Kurer et al. studies found that parallel sided dowels were more retentive than tapered ones. Roughness or serrations on the surface increased axial retention. They found that increased length improved retention for all dowels tested. [8]

Deutsch et al. concluded that the most retentive posts in decreasing order are parallel threaded and then radix, parallel serrated, parallel smooth, and smooth wedge-shaped posts. Increased post length gave increased retention. Cement used and diameter of the post had little effect on retention. [9]

Flexi post by Musikant and Deutsch produced limited stress even under maximum torquing. [10]

Deutsch et al. showed that Flexi post had a greater retentive value than the other posts. It was concluded that the retention of the Flexi post became greater as the size of the post increased. [11]

A study conducted by Epstein et al. was in favor of the present study in which they compared retentive properties of six prefabricated overdenture post attachment system (access post overdenture, era white and era gray, Flexi overdenture post, o-so and zaag) and concluded that retention of access post overdenture was significantly lower than Flexi overdenture post. The reason for this may be that Flexi post has threaded split shank design, and threads are extremely sharp and cut deep into dentin rather than displace it. [4]

Leung and Preiskel confirmed concluded that mean retentive force for Flexi post overdenture is maximum as compared to other systems. [12]

Qualtrough et al. concluded that parallel sided light posts were significantly more retentive than parapost, fiber white posts, light post, and snow post. Of the other posts. [13]

Testing here was directed at limited, specific, and expected mechanical conditions and this in vitro protocol undoubtedly falls short of clinical reality. Direct tensile test used in this study does not closely mimic what actually takes place in the oral environment under conditions of mastication, where overdenture posts would be subjected to repeated compressive loading that may lead to fatigue with subsequent failure. Nevertheless, it provided a vivid indication and ranking of retention value of three prefabricated overdenture posts cemented with self-adhesive resin cement.


  Conclusion Top


This in vitro study was performed on 30 extracted mandibular canines. The retention of three prefabricated overdenture posts: Access post overdenture (EDS, USA), Flexi overdenture post (EDS, USA), and Ceka Preci-Clix overdenture (Ceka Preci-line, Germany), cemented with self-adhesive resin cement (Relyx U 100, Germany) was quantitatively determined. The teeth were divided into three groups containing ten samples each and prepared for overdenture posts. Each tooth was positioned identically in the universal testing machine (Instron), and the amount of force necessary to remove a post from the tooth was recorded.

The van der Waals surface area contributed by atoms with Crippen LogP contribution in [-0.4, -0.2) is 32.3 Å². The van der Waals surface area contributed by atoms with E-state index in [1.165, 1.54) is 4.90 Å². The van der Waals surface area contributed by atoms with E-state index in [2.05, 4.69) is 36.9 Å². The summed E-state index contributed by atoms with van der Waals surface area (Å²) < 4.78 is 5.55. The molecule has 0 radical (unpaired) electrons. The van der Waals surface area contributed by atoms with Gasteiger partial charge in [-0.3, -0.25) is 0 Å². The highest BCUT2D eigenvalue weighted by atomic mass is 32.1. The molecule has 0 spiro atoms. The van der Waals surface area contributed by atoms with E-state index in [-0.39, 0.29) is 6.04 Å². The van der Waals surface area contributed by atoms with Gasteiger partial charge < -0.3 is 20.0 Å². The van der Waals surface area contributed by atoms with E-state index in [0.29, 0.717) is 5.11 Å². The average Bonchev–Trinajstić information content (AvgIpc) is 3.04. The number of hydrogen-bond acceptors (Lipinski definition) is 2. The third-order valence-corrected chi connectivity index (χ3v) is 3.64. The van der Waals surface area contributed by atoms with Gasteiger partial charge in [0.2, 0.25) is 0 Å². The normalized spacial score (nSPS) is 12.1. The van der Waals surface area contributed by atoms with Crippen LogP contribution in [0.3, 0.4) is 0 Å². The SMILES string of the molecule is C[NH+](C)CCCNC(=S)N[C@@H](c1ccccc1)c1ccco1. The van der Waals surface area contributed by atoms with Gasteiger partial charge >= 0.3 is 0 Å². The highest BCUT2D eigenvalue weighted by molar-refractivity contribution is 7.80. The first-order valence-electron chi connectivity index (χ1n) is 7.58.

Within limitations of study, it was concluded that Ceka Preci-Clix overdenture post was more retentive (171.57) due to its parallel sided design than the other posts used in this study. Flexi overdenture post due to its spilt shank threaded design was the 2 nd most retentive post (128.88) after Ceka Preci-Clix overdenture post and access post overdenture was a least retentive post (98.75) due to its thick-walled hollow design.

Financial support and sponsorship

Nil.

Conflicts of interest

There are no conflicts of interest.

 
  References Top

1.
Svetlize CA, Bodereau EF Jr. Comparative study of retentive anchor systems for overdentures. Quintessence Int 2004;35:443-8.  Back to cited text no. 1
    
2.
Chung KH, Chung CY, Cagna DR, Cronin RJ Jr. Retention characteristics of attachment systems for implant overdentures. J Prosthodont 2004;13:221-6.  Back to cited text no. 2
    
3.
Elsayed ME, El-Mowafy O, Fenton A. Retention of overdenture posts cemented with self-adhesive resin cements. Int J Prosthodont 2009;22:287-9.  Back to cited text no. 3
    
4.
Rutkunas V, Mizutani H. Retentive and stabilizing properties of stud and magnetic attachments retaining mandibular overdenture - An in vitro study. Stomatologija Balt Dent Maxillofac J 2004;6:85-90.  Back to cited text no. 4
    
5.
Epstein DD, Epstein PL, Cohen BI, Pagnillo MK. Comparison of the retentive properties of six prefabricated post overdenture attachment systems. J Prosthet Dent 1999;82:579-84.  Back to cited text no. 5
    
6.
Sheldon W. Essentials of Complete Denture Prosthodontics. 2 nd ed. India: A.I.T.B.S. Publishers; 1979. p. 384.  Back to cited text no. 6
    
7.
Cohen BI, Pagnillo M, Condos S, Deutsch AS. Comparative study of two precision overdenture attachment designs. J Prosthet Dent 1996;76:145-52.  Back to cited text no. 7
    
8.
Kurer HG, Combe EC, Grant AA. Factors influencing the retention of dowels. J Prosthet Dent 1977;38:515-25.  Back to cited text no. 8
[PUBMED]    
9.
Deutsch AS, Musikant BL, Cavallari J, Lepley JB. Prefabricated dowels: A literature review. J Prosthet Dent 1983;49:498-503.  Back to cited text no. 9
[PUBMED]    
10.
Musikant BL, Deutsch AS. A new prefabricated post and core system. J Prosthet Dent 1984;52:631-4.  Back to cited text no. 10
[PUBMED]    
11.
Deutsch AS, Musikant BL, Cavallari J, Bernardi S. Retentive properties of a new post and core system. J Prosthet Dent 1985;53:12-4.  Back to cited text no. 11
[PUBMED]    
12.
Leung T, Preiskel HW. Retention profiles of stud-type precision attachments. Int J Prosthodont 1991;4:175-9.  Back to cited text no. 12
    
13.
Qualtrough AJ, Chandler NP, Purton DG. A comparison of the retention of tooth-colored posts. Quintessence Int 2003;34:199-201.  Back to cited text no. 13
    


    Figures

  [Figure 1], [Figure 2], [Figure 3], [Figure 4], [Figure 5], [Figure 6], [Figure 7], [Figure 8]
 
 
    Tables

  [Table 1], [Table 2], [Table 3]